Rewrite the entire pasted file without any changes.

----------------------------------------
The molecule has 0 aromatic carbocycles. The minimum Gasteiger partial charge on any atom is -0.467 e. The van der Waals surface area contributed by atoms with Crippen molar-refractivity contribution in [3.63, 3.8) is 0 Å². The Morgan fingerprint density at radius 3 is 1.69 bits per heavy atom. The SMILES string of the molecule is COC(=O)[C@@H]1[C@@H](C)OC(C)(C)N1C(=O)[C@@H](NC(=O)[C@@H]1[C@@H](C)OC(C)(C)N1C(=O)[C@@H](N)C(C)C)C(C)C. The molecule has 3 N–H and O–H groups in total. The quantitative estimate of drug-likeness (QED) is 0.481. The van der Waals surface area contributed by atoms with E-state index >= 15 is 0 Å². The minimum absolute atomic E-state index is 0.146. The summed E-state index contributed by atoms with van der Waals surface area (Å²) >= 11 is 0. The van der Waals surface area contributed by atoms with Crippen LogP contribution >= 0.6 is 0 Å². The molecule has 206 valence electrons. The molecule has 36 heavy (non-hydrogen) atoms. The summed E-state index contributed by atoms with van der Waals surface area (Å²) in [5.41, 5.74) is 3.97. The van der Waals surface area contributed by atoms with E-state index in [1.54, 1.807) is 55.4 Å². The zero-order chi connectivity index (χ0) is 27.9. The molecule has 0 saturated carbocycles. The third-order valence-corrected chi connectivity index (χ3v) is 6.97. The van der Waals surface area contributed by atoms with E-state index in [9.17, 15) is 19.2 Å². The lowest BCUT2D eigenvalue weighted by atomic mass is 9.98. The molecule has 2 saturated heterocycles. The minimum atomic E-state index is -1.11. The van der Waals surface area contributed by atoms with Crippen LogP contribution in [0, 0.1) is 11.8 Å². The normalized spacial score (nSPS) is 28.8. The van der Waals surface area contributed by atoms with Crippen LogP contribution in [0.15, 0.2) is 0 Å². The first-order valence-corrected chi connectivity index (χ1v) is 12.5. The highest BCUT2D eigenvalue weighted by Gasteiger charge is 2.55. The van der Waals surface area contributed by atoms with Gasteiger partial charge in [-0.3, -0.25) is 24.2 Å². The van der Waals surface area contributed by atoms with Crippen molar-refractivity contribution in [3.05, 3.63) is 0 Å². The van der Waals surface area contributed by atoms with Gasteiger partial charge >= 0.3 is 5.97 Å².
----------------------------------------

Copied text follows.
The molecule has 0 aromatic carbocycles. The minimum Gasteiger partial charge on any atom is -0.467 e. The van der Waals surface area contributed by atoms with Crippen molar-refractivity contribution in [3.63, 3.8) is 0 Å². The Morgan fingerprint density at radius 3 is 1.69 bits per heavy atom. The SMILES string of the molecule is COC(=O)[C@@H]1[C@@H](C)OC(C)(C)N1C(=O)[C@@H](NC(=O)[C@@H]1[C@@H](C)OC(C)(C)N1C(=O)[C@@H](N)C(C)C)C(C)C. The molecule has 3 N–H and O–H groups in total. The quantitative estimate of drug-likeness (QED) is 0.481. The van der Waals surface area contributed by atoms with E-state index >= 15 is 0 Å². The minimum absolute atomic E-state index is 0.146. The summed E-state index contributed by atoms with van der Waals surface area (Å²) >= 11 is 0. The van der Waals surface area contributed by atoms with Crippen LogP contribution >= 0.6 is 0 Å². The molecule has 206 valence electrons. The molecule has 36 heavy (non-hydrogen) atoms. The summed E-state index contributed by atoms with van der Waals surface area (Å²) in [5.41, 5.74) is 3.97. The van der Waals surface area contributed by atoms with E-state index in [1.54, 1.807) is 55.4 Å². The zero-order chi connectivity index (χ0) is 27.9. The molecule has 0 saturated carbocycles. The third-order valence-corrected chi connectivity index (χ3v) is 6.97. The van der Waals surface area contributed by atoms with E-state index in [9.17, 15) is 19.2 Å². The lowest BCUT2D eigenvalue weighted by atomic mass is 9.98. The molecule has 2 saturated heterocycles. The minimum atomic E-state index is -1.11. The van der Waals surface area contributed by atoms with Crippen LogP contribution in [0, 0.1) is 11.8 Å². The normalized spacial score (nSPS) is 28.8. The van der Waals surface area contributed by atoms with Crippen LogP contribution in [0.15, 0.2) is 0 Å². The first-order valence-corrected chi connectivity index (χ1v) is 12.5. The highest BCUT2D eigenvalue weighted by Gasteiger charge is 2.55. The van der Waals surface area contributed by atoms with Gasteiger partial charge in [-0.3, -0.25) is 24.2 Å². The van der Waals surface area contributed by atoms with Crippen molar-refractivity contribution in [3.05, 3.63) is 0 Å². The van der Waals surface area contributed by atoms with Gasteiger partial charge >= 0.3 is 5.97 Å².